The Rise of Georgia Beer: Everything you need to know about our craft brew scene

How is craft beer made?

Wild Heaven Beer
Photograph by Jeff Herr

This year, Wild Heaven Beer in Avondale Estates will brew around 10,000 barrels—the equivalent of a little less than 1,000 gallons a day. As brewmaster Eric Johnson says, “We don’t make beer. We make sugar water. The yeast makes the beer.” Johnson reckons that the yeast and the filtered water—tweaked to adjust the pH level—together account for at least 80 percent of the finished beer’s flavor.

The fundamentals of brewing haven’t really changed in 4,000 years. Beermaking starts by milling malted barley and occasionally other grains, such as rye or wheat. “Malted” means the germinated kernels have been heated quickly to kill them, then toasted. The longer the toast, the darker the beer. Milling, or crushing, the grains frees up the enzymes that will convert the seed’s starches to sugars.

Milled grains go from the grist case to the mash/lauter tun, where the grain is mixed with hot water. There, the sugars begin emerging. A screen at the bottom of the tank catches the grain residue. The liquid moves on to the kettle, where it’s brought to a boil. It’s at this point that hops and other flavoring ingredients, such as orange peel, are added. After about 90 minutes, the liquid, called wort, moves to the whirlpool, which further separates out any solids that still remain. Meanwhile, the wort is cooled through a heat exchange.

The wort is then piped through the bottom of one of seven fermenters. As the wort fills the tank, it travels through the yeast, which brewers have pitched at the bottom of the fermenter. The yeast eats the sugars, creating alcohol. At this stage, Johnson will add other ingredients depending on the beer—coffee grounds, say, for Ode to Mercy brown ale. The beer can sit in a fermenter between seven and 20 days. The fermenter above holds 30 barrels of beer; the biggest at Wild Heaven is four times that size, which is where the brewery’s flagship, Emergency Drinking Beer, is fermented.* Because Wild Heaven can brew just 30 barrels at a time, it takes four batches to fill up the biggest fermenter.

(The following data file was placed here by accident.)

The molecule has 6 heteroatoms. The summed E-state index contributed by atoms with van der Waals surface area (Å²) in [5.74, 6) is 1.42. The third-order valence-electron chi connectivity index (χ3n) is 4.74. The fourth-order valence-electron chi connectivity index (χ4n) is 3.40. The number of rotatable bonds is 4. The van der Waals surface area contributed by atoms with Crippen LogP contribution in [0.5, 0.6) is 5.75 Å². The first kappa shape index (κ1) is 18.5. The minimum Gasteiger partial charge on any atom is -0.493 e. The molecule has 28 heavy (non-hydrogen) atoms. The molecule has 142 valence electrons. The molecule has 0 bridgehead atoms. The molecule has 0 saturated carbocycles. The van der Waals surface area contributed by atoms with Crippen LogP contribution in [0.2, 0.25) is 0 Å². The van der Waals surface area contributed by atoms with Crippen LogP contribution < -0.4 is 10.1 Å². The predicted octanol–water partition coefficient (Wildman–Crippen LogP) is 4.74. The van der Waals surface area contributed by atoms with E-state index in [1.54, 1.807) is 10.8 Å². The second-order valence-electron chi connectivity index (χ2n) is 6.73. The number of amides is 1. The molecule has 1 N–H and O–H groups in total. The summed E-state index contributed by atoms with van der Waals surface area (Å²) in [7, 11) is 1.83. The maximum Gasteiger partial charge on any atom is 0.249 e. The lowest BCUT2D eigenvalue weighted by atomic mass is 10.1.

Once the beer has fermented, it’s moved to one of five bright tanks, where the beer is chilled and carbonated and remains until it’s time for kegging or canning. Like most Georgia breweries, Wild Heaven has moved almost exclusively to cans. Empty cans arrive on pallets holding 21 layers of them, enough to fill 350 cases. The canning line can fill roughly 2,400 cans—100 cases—per hour. Kegs are also filled from the bright tanks, either by machine or manually, as employee Mollie Meredith is doing in the photo. (Wild Heaven also ages specialty beers in casks.)

All beer begins life as small-scale experiments. Wild Heaven’s latest IPA, Altair, went through more than 50 iterations on Johnson’s one-barrel system Altair is Johnson’s answer to the hazy IPA craze. But compared to the beers Wild Heaven started out brewing eight years ago—almost exclusively high-gravity (alcohol) beers—much has changed. Emergency Drinking Beer, a light-drinking pilsner style, accounts for almost half of the brewery’s output. As Johnson says, “Sales drives production.”

* Wild Heaven is offloading production of Emergency Drinking Beer to Brew Hub, a Lakeland, Florida–based contract brewer. The arrangement frees up capacity at Wild Heaven’s brewery in Avondale Estates, as well as their expansion to the BeltLine’s Westside trail, expected to open this fall with a seven-barrel brewing system and an annual production of 2,000 barrels.